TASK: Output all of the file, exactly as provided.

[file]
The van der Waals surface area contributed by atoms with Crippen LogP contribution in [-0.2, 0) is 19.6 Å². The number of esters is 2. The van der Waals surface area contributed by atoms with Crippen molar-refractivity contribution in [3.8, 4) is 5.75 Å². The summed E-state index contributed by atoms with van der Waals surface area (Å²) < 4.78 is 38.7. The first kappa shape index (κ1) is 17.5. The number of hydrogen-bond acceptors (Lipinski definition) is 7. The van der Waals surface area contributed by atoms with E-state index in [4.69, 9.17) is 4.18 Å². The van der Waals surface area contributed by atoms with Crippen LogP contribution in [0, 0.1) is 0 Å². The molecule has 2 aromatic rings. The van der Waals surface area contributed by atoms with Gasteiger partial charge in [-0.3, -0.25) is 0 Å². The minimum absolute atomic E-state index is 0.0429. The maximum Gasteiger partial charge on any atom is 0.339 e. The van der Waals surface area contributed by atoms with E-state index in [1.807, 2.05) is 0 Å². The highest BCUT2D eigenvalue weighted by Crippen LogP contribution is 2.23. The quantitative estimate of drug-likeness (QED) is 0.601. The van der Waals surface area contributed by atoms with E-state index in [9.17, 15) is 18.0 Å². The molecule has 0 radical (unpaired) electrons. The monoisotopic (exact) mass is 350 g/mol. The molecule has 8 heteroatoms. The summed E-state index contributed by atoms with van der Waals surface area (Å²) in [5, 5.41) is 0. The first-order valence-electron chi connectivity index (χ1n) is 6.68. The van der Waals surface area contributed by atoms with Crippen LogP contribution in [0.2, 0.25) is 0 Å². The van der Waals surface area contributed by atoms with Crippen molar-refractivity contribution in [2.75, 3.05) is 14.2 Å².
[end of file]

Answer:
The van der Waals surface area contributed by atoms with Crippen LogP contribution in [-0.2, 0) is 19.6 Å². The number of esters is 2. The van der Waals surface area contributed by atoms with Crippen molar-refractivity contribution in [3.8, 4) is 5.75 Å². The summed E-state index contributed by atoms with van der Waals surface area (Å²) < 4.78 is 38.7. The first kappa shape index (κ1) is 17.5. The number of hydrogen-bond acceptors (Lipinski definition) is 7. The van der Waals surface area contributed by atoms with E-state index in [4.69, 9.17) is 4.18 Å². The van der Waals surface area contributed by atoms with Crippen LogP contribution in [0, 0.1) is 0 Å². The molecule has 2 aromatic rings. The van der Waals surface area contributed by atoms with Gasteiger partial charge in [-0.3, -0.25) is 0 Å². The minimum absolute atomic E-state index is 0.0429. The maximum Gasteiger partial charge on any atom is 0.339 e. The van der Waals surface area contributed by atoms with E-state index in [1.807, 2.05) is 0 Å². The highest BCUT2D eigenvalue weighted by Crippen LogP contribution is 2.23. The quantitative estimate of drug-likeness (QED) is 0.601. The van der Waals surface area contributed by atoms with E-state index in [9.17, 15) is 18.0 Å². The molecule has 0 radical (unpaired) electrons. The monoisotopic (exact) mass is 350 g/mol. The molecule has 8 heteroatoms. The summed E-state index contributed by atoms with van der Waals surface area (Å²) in [5, 5.41) is 0. The first-order valence-electron chi connectivity index (χ1n) is 6.68. The van der Waals surface area contributed by atoms with Crippen LogP contribution in [0.2, 0.25) is 0 Å². The van der Waals surface area contributed by atoms with Crippen molar-refractivity contribution in [2.75, 3.05) is 14.2 Å².